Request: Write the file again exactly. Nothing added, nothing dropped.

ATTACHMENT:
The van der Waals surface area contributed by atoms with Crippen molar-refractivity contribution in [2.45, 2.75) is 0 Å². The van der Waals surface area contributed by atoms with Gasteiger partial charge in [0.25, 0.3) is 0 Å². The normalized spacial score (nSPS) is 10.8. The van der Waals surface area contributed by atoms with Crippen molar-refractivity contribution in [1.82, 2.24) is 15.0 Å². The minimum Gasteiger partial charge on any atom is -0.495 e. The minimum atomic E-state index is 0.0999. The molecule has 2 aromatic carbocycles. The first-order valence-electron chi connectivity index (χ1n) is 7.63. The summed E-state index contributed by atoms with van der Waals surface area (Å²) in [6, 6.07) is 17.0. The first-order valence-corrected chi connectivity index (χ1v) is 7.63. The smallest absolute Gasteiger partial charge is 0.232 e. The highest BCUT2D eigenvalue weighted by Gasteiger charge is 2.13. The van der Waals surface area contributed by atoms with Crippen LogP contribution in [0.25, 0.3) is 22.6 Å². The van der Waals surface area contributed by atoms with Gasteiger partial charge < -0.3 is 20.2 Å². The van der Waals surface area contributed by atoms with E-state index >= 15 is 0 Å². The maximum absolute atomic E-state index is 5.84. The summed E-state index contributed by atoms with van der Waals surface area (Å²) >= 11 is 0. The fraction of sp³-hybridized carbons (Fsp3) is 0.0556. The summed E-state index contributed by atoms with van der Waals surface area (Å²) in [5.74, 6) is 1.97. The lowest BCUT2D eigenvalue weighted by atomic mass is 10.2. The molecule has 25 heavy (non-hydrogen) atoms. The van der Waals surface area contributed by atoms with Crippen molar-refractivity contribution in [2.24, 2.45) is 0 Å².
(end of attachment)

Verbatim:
The van der Waals surface area contributed by atoms with Crippen molar-refractivity contribution in [2.45, 2.75) is 0 Å². The van der Waals surface area contributed by atoms with Gasteiger partial charge in [0.25, 0.3) is 0 Å². The normalized spacial score (nSPS) is 10.8. The van der Waals surface area contributed by atoms with Crippen molar-refractivity contribution in [1.82, 2.24) is 15.0 Å². The minimum Gasteiger partial charge on any atom is -0.495 e. The minimum atomic E-state index is 0.0999. The molecule has 2 aromatic carbocycles. The first-order valence-electron chi connectivity index (χ1n) is 7.63. The summed E-state index contributed by atoms with van der Waals surface area (Å²) in [6, 6.07) is 17.0. The first-order valence-corrected chi connectivity index (χ1v) is 7.63. The smallest absolute Gasteiger partial charge is 0.232 e. The highest BCUT2D eigenvalue weighted by Gasteiger charge is 2.13. The van der Waals surface area contributed by atoms with Crippen LogP contribution in [0.25, 0.3) is 22.6 Å². The van der Waals surface area contributed by atoms with Gasteiger partial charge < -0.3 is 20.2 Å². The van der Waals surface area contributed by atoms with E-state index >= 15 is 0 Å². The maximum absolute atomic E-state index is 5.84. The summed E-state index contributed by atoms with van der Waals surface area (Å²) >= 11 is 0. The fraction of sp³-hybridized carbons (Fsp3) is 0.0556. The summed E-state index contributed by atoms with van der Waals surface area (Å²) in [5.74, 6) is 1.97. The lowest BCUT2D eigenvalue weighted by atomic mass is 10.2. The molecule has 25 heavy (non-hydrogen) atoms. The van der Waals surface area contributed by atoms with Crippen molar-refractivity contribution in [2.24, 2.45) is 0 Å².